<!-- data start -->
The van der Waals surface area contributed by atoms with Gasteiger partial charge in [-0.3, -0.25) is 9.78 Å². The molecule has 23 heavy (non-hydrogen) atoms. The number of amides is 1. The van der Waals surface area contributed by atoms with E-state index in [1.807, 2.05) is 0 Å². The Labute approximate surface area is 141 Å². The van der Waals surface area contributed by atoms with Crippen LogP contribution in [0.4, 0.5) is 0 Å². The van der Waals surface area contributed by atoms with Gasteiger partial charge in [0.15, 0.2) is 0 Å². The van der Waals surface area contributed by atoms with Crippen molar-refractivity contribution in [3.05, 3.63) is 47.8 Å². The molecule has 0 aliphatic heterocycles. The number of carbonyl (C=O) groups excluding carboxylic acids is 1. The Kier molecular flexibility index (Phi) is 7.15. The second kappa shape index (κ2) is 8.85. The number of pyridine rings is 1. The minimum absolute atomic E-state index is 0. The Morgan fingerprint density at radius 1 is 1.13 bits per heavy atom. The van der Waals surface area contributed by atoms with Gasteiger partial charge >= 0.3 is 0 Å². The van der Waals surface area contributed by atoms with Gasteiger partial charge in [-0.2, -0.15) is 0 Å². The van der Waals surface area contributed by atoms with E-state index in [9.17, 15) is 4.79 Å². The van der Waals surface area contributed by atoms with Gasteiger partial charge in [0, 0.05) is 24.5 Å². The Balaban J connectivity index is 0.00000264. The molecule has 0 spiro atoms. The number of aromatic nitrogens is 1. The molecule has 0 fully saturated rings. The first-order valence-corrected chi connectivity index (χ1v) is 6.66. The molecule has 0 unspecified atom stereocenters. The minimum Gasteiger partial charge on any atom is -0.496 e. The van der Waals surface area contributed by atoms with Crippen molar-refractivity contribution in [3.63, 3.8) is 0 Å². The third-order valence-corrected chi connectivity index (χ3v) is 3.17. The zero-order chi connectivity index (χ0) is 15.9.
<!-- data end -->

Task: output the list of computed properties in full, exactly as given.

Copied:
The van der Waals surface area contributed by atoms with Gasteiger partial charge in [-0.3, -0.25) is 9.78 Å². The molecule has 23 heavy (non-hydrogen) atoms. The number of amides is 1. The van der Waals surface area contributed by atoms with E-state index in [1.807, 2.05) is 0 Å². The Labute approximate surface area is 141 Å². The van der Waals surface area contributed by atoms with Crippen LogP contribution in [0.4, 0.5) is 0 Å². The van der Waals surface area contributed by atoms with Gasteiger partial charge in [0.15, 0.2) is 0 Å². The van der Waals surface area contributed by atoms with Crippen molar-refractivity contribution in [3.05, 3.63) is 47.8 Å². The molecule has 0 aliphatic heterocycles. The number of carbonyl (C=O) groups excluding carboxylic acids is 1. The Kier molecular flexibility index (Phi) is 7.15. The second kappa shape index (κ2) is 8.85. The number of pyridine rings is 1. The minimum absolute atomic E-state index is 0. The Morgan fingerprint density at radius 1 is 1.13 bits per heavy atom. The van der Waals surface area contributed by atoms with Gasteiger partial charge >= 0.3 is 0 Å². The van der Waals surface area contributed by atoms with Gasteiger partial charge in [-0.2, -0.15) is 0 Å². The van der Waals surface area contributed by atoms with E-state index in [9.17, 15) is 4.79 Å². The van der Waals surface area contributed by atoms with Gasteiger partial charge in [0, 0.05) is 24.5 Å². The Balaban J connectivity index is 0.00000264. The molecule has 0 spiro atoms. The number of aromatic nitrogens is 1. The molecule has 0 fully saturated rings. The first-order valence-corrected chi connectivity index (χ1v) is 6.66. The molecule has 0 unspecified atom stereocenters. The minimum Gasteiger partial charge on any atom is -0.496 e. The van der Waals surface area contributed by atoms with Crippen molar-refractivity contribution in [3.63, 3.8) is 0 Å². The third-order valence-corrected chi connectivity index (χ3v) is 3.17. The zero-order chi connectivity index (χ0) is 15.9.